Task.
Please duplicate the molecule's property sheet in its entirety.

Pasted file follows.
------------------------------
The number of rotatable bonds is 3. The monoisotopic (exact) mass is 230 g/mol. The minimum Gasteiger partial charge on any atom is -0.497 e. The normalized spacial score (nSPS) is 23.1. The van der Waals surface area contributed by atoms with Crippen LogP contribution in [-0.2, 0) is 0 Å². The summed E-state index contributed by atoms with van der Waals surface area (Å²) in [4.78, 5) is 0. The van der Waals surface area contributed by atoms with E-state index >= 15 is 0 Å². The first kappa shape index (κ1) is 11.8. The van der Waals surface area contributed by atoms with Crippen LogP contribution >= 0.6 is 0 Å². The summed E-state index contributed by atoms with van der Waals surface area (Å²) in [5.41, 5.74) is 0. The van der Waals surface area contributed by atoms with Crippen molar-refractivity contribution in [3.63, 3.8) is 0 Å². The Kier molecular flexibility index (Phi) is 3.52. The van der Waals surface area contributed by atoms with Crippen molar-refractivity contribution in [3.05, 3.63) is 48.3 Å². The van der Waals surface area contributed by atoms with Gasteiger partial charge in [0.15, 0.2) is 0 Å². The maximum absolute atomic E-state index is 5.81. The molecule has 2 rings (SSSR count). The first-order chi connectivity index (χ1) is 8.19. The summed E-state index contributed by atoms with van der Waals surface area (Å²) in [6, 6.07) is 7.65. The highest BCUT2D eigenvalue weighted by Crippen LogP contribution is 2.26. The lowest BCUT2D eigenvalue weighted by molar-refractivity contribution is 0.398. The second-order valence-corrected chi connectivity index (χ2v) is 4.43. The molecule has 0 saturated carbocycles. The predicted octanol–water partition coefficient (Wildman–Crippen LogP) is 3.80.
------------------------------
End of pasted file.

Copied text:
The number of rotatable bonds is 3. The monoisotopic (exact) mass is 230 g/mol. The minimum Gasteiger partial charge on any atom is -0.497 e. The normalized spacial score (nSPS) is 23.1. The van der Waals surface area contributed by atoms with Crippen LogP contribution in [-0.2, 0) is 0 Å². The summed E-state index contributed by atoms with van der Waals surface area (Å²) in [4.78, 5) is 0. The van der Waals surface area contributed by atoms with E-state index >= 15 is 0 Å². The first kappa shape index (κ1) is 11.8. The van der Waals surface area contributed by atoms with Crippen LogP contribution >= 0.6 is 0 Å². The summed E-state index contributed by atoms with van der Waals surface area (Å²) in [5.41, 5.74) is 0. The van der Waals surface area contributed by atoms with Crippen molar-refractivity contribution in [3.63, 3.8) is 0 Å². The Kier molecular flexibility index (Phi) is 3.52. The van der Waals surface area contributed by atoms with Crippen molar-refractivity contribution in [3.05, 3.63) is 48.3 Å². The van der Waals surface area contributed by atoms with Gasteiger partial charge in [0.15, 0.2) is 0 Å². The maximum absolute atomic E-state index is 5.81. The molecule has 2 rings (SSSR count). The first-order chi connectivity index (χ1) is 8.19. The summed E-state index contributed by atoms with van der Waals surface area (Å²) in [6, 6.07) is 7.65. The highest BCUT2D eigenvalue weighted by Crippen LogP contribution is 2.26. The lowest BCUT2D eigenvalue weighted by molar-refractivity contribution is 0.398. The second-order valence-corrected chi connectivity index (χ2v) is 4.43. The molecule has 0 saturated carbocycles. The predicted octanol–water partition coefficient (Wildman–Crippen LogP) is 3.80.